You hold it between the index and the middle.
A god you worship with the deliberate purse of your lips.
A spoken sacrament of belonging that you affirm without speaking a single word.
You inhale the calming smoke into your darkened lungs,
and watch your years puff away with each release you make.
I see your death written in the way you wheeze when you breathe,
It is all but set in a future of veins hooked to IV lines
and weekly visits to a specialist clinic.
The same way you paid for the god with your sweat,
and you pay for each inhale with a cough,
you'll pay for every cigarette with a lost year.
I watch you toss your full dark head back, in abandon.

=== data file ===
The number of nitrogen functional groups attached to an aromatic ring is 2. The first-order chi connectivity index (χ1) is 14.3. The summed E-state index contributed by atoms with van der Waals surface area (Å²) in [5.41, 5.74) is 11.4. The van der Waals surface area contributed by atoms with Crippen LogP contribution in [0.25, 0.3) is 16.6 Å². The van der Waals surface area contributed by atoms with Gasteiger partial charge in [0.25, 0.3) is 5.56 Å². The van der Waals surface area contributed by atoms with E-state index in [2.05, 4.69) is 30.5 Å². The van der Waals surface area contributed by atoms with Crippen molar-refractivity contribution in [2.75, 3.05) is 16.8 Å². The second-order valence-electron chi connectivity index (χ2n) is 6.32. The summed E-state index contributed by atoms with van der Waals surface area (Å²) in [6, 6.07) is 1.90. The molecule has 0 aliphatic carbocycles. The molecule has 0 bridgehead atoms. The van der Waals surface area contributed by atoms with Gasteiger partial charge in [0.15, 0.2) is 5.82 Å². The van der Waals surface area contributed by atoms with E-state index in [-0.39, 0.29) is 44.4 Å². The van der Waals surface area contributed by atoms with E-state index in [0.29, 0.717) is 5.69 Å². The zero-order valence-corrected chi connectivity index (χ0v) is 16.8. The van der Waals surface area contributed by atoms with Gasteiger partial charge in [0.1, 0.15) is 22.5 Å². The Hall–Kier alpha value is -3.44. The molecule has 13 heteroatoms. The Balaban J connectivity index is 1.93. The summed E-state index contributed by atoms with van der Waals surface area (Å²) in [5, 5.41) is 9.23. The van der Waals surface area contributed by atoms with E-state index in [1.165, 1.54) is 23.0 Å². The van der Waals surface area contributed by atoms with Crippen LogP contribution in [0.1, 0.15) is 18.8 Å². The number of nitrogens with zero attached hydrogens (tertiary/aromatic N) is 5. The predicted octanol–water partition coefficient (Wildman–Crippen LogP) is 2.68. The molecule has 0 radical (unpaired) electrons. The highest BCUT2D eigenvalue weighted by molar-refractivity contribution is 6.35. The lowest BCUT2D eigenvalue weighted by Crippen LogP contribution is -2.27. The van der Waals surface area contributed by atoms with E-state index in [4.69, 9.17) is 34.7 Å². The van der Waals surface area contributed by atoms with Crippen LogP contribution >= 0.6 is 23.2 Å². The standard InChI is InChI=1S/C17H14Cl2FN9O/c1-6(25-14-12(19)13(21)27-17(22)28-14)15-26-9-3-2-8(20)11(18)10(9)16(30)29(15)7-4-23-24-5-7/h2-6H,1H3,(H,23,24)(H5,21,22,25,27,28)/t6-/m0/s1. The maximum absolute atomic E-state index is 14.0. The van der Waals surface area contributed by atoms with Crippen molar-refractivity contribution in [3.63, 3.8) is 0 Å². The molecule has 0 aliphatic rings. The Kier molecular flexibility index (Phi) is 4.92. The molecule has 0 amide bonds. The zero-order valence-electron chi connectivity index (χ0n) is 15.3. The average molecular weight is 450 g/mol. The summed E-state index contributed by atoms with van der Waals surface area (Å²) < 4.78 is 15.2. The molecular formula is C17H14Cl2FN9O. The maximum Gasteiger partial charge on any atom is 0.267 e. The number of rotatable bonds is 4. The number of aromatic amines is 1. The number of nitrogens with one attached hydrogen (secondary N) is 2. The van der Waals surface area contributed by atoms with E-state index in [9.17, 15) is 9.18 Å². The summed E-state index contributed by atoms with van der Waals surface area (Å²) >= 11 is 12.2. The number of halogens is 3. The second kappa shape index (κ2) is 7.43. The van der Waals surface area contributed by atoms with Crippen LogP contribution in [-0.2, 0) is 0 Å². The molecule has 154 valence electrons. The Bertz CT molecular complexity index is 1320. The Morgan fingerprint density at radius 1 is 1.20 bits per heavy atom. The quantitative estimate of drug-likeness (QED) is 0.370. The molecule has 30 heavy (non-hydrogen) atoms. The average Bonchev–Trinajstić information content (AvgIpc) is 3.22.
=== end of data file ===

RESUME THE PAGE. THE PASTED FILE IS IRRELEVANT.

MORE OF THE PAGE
Your laughter so infectious, it makes me grapple not to smile.
I struggle to hold back my grin,
it threatens to spill in lieu of your bracing mirth.
As I look at you, heart full, sympathy strong,
I am moved to compassion to pray for you.
I pray that your smile be preserved,
that the coming years of sickness not steal it from you;
And that it remains forever bright, forever free, forever young.
I pray for your tinkling laughter,
it's a cheerful infection we all wish to contract;
May it always remain with you, to fill the sad realities with hope.
Again, I watch you raise the long white stick to your lips,
an action so conditioned, it has become almost natural.
As you draw the smoke into your lungs once again,
my eyes tear up behind my sunglasses.
I say my last prayer- one for your family,
And then, I watch you release the smoke through your nostrils,
an action you repeat again and again
as the remainder of your life puffs away,
like the smoke that escapes from your cigarette.

by Lotte Ahmad

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